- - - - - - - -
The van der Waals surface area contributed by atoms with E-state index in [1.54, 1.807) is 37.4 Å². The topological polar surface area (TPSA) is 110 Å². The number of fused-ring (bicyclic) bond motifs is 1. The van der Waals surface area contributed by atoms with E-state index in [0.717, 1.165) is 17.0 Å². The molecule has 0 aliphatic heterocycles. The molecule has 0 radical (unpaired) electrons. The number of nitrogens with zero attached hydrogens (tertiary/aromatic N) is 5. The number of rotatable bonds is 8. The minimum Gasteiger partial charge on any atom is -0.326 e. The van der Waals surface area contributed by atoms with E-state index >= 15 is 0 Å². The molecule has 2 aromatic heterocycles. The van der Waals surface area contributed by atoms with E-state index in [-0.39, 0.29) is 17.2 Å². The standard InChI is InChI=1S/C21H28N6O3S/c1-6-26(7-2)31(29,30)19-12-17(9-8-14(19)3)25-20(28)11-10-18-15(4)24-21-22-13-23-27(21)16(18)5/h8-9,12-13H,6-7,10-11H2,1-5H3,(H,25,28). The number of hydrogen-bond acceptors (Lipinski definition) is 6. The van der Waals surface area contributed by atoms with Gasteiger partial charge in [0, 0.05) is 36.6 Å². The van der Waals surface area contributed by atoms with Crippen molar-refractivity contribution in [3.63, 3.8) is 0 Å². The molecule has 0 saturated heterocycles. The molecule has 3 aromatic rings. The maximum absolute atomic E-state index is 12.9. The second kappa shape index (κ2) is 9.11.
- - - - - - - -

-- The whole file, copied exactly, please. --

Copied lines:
The van der Waals surface area contributed by atoms with E-state index in [1.54, 1.807) is 37.4 Å². The topological polar surface area (TPSA) is 110 Å². The number of fused-ring (bicyclic) bond motifs is 1. The van der Waals surface area contributed by atoms with E-state index in [0.717, 1.165) is 17.0 Å². The molecule has 0 aliphatic heterocycles. The molecule has 0 radical (unpaired) electrons. The number of nitrogens with zero attached hydrogens (tertiary/aromatic N) is 5. The number of rotatable bonds is 8. The minimum Gasteiger partial charge on any atom is -0.326 e. The van der Waals surface area contributed by atoms with E-state index >= 15 is 0 Å². The molecule has 2 aromatic heterocycles. The van der Waals surface area contributed by atoms with E-state index in [-0.39, 0.29) is 17.2 Å². The standard InChI is InChI=1S/C21H28N6O3S/c1-6-26(7-2)31(29,30)19-12-17(9-8-14(19)3)25-20(28)11-10-18-15(4)24-21-22-13-23-27(21)16(18)5/h8-9,12-13H,6-7,10-11H2,1-5H3,(H,25,28). The number of hydrogen-bond acceptors (Lipinski definition) is 6. The van der Waals surface area contributed by atoms with Gasteiger partial charge in [0, 0.05) is 36.6 Å². The van der Waals surface area contributed by atoms with Crippen molar-refractivity contribution in [3.63, 3.8) is 0 Å². The molecule has 0 saturated heterocycles. The molecule has 3 aromatic rings. The maximum absolute atomic E-state index is 12.9. The second kappa shape index (κ2) is 9.11.